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British citizen Lee Bo is one of five Hong Kong booksellers who sold titles critical of China's leaders who have recently gone missing. The 65-year-old, also known as Paul Lee, was associated with Mighty Current Media, which operates from a bookstore in the Causeway Shopping District and publishes titles highly critical of China's authoritarian Communist government.
In early 2012, Lee's wife, Choi Ka-ping founded the publishing house with a German man, who later transferred his shares to Giu Minghai and Lui Por, the South China Morning Post reported citing company records. Both Gui and Lui are among those missing.
Bo is believed to have opened the bookshop around the same time as the publishing house was founded.
Though the banned books trade was lucrative during the scandal of disgraced Politburo member Bo Xilai, who was sentenced to life imprisonment after being found guilty of corruption, a colleague of Lee told the newspaper that in recent years the business was struggling, and Lee had been forced to sell some of his holdings in the shop.
The British government said it was "deeply concerned" about the detentions.
"We can confirm that one of the individuals is a British citizen and we have urgently requested the Hong Kong and mainland authorities' assistance in ascertaining this individual's welfare and whereabouts," said a spokesman.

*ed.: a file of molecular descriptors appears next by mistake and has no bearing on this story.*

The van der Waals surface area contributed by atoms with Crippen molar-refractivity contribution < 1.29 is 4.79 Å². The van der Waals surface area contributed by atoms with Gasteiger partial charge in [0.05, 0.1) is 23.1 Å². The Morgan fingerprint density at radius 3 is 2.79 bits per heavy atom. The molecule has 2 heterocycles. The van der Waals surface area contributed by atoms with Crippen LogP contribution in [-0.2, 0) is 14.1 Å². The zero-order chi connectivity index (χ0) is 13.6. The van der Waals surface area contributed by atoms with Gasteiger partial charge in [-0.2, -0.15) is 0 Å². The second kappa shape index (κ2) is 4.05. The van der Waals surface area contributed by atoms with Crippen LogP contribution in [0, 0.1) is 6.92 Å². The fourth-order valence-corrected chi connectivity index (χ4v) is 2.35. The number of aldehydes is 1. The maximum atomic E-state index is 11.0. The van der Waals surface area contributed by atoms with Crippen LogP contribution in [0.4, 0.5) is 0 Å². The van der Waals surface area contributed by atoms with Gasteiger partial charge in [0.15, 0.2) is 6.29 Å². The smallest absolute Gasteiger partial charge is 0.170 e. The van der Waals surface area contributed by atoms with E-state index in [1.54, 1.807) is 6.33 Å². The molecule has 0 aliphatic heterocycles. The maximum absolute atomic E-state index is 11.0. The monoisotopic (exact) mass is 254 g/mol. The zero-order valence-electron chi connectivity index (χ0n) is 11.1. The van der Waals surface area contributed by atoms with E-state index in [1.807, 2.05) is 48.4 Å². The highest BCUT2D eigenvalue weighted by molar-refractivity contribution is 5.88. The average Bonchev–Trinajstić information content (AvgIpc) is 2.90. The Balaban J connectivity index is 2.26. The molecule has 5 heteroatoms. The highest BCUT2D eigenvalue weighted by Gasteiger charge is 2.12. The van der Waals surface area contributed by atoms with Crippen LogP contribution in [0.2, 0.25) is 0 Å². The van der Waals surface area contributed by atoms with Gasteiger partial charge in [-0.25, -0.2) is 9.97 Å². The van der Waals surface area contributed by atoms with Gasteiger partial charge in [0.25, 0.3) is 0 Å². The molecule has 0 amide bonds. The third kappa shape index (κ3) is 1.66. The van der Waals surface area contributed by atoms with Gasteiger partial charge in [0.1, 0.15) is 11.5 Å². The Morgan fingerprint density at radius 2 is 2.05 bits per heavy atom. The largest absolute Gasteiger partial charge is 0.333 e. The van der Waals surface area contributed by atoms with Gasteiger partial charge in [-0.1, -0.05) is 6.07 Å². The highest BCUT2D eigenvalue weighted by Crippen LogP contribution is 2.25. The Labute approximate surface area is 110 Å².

Although Lee holds dual citizenship as a resident of former British protectorate Hong Kong, this will count for little with Chinese authorities, who do not acknowledge dual nationality.
Lee's whereabouts remain a mystery, with the bookseller last seen at the Mighty Current warehouse on 30 December.
He contacted his wife claiming that he was assisting with an unspecified police investigation in Shenzen, mainland China. His colleague, however, said that Lee's travel permits remain in his home, and there is no official record of him having left Hong Kong.
His wife has called off a police investigation into his whereabouts, claiming he has been in contact by telephone. However, colleagues claim the calls were made under duress.
The disappearances have increased fears of a crackdown on the liberties agreed for Hong Kong citizens, as part of the deal brokered between Beijing and the British government for returning the region to Chinese control, with bookstores reportedly pulling volumes from shelves deemed potentially offensive to Beijing authorities.